Friday 22 September 2017

My abiding memory is stench of death in typhoon aftermath

A boy drinks water from a hose outside bunkhouses for Typhoon Haiyan survivors, which were built by humanitarian agency ACF (Action Against Hunger) International, in Tacloban city in central Philippines
A boy drinks water from a hose outside bunkhouses for Typhoon Haiyan survivors, which were built by humanitarian agency ACF (Action Against Hunger) International, in Tacloban city in central Philippines
Typhoon Haiyan survivors perform during a dance competition organised by South Korean soldiers as they commemorate the victims of last year's typhoon, in Tacloban city in central Philippines
An effigy of Philippine President Benigno Aquino burns during a protest, coinciding with a commemoration ceremony for Typhoon Haiyan victims who perished

Peter Power

This weekend marked the first anniversary of Super Typhoon Haiyan in the Philippines - the biggest ever recorded storm to make landfall in a populated area. Thanks to the generosity of Irish people, disaster-affected communities are now showing real signs of recovery and long term growth.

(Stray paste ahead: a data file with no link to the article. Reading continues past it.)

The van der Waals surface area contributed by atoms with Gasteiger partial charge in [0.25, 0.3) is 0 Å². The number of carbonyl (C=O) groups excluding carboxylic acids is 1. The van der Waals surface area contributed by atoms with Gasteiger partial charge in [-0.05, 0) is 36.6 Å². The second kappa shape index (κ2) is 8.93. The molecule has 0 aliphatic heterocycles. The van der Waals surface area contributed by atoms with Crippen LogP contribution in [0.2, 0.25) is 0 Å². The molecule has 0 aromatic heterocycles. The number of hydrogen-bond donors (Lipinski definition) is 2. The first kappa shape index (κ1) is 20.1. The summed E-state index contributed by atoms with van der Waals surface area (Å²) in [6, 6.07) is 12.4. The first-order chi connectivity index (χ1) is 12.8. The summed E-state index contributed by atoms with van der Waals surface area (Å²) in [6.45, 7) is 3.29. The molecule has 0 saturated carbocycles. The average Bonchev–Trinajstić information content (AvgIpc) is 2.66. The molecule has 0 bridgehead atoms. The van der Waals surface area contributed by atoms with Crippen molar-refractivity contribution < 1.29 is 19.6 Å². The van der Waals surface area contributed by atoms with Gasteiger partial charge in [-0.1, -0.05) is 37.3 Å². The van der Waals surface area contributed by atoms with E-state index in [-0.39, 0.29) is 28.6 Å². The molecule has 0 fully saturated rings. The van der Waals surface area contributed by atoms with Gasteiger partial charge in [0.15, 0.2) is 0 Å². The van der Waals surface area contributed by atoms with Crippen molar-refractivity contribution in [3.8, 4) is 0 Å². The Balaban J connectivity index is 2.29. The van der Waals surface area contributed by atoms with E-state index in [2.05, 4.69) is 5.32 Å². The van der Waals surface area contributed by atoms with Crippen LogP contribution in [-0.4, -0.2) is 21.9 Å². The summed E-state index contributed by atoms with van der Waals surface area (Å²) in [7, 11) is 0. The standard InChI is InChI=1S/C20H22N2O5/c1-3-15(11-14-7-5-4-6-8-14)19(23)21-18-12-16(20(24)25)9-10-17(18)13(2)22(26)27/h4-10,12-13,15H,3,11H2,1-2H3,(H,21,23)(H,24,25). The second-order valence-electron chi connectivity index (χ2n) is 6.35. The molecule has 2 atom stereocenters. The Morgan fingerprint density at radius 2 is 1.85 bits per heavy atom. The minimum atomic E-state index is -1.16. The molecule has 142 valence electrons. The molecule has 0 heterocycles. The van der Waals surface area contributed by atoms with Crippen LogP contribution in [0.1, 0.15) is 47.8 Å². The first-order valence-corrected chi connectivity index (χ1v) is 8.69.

This was no ordinary Hurricane. It was a Category 5+. Literally, off the scale.

In the days after the Typhoon, I flew to Tacloban City to oversee UNICEF's emergency response. It is hard to convey the scenes of devastation I witnessed. Super Typhoon Haiyan destroyed up to 90pc of the hospitals, schools and homes in its path. From the air, for hundreds of miles, the devastation was near total.

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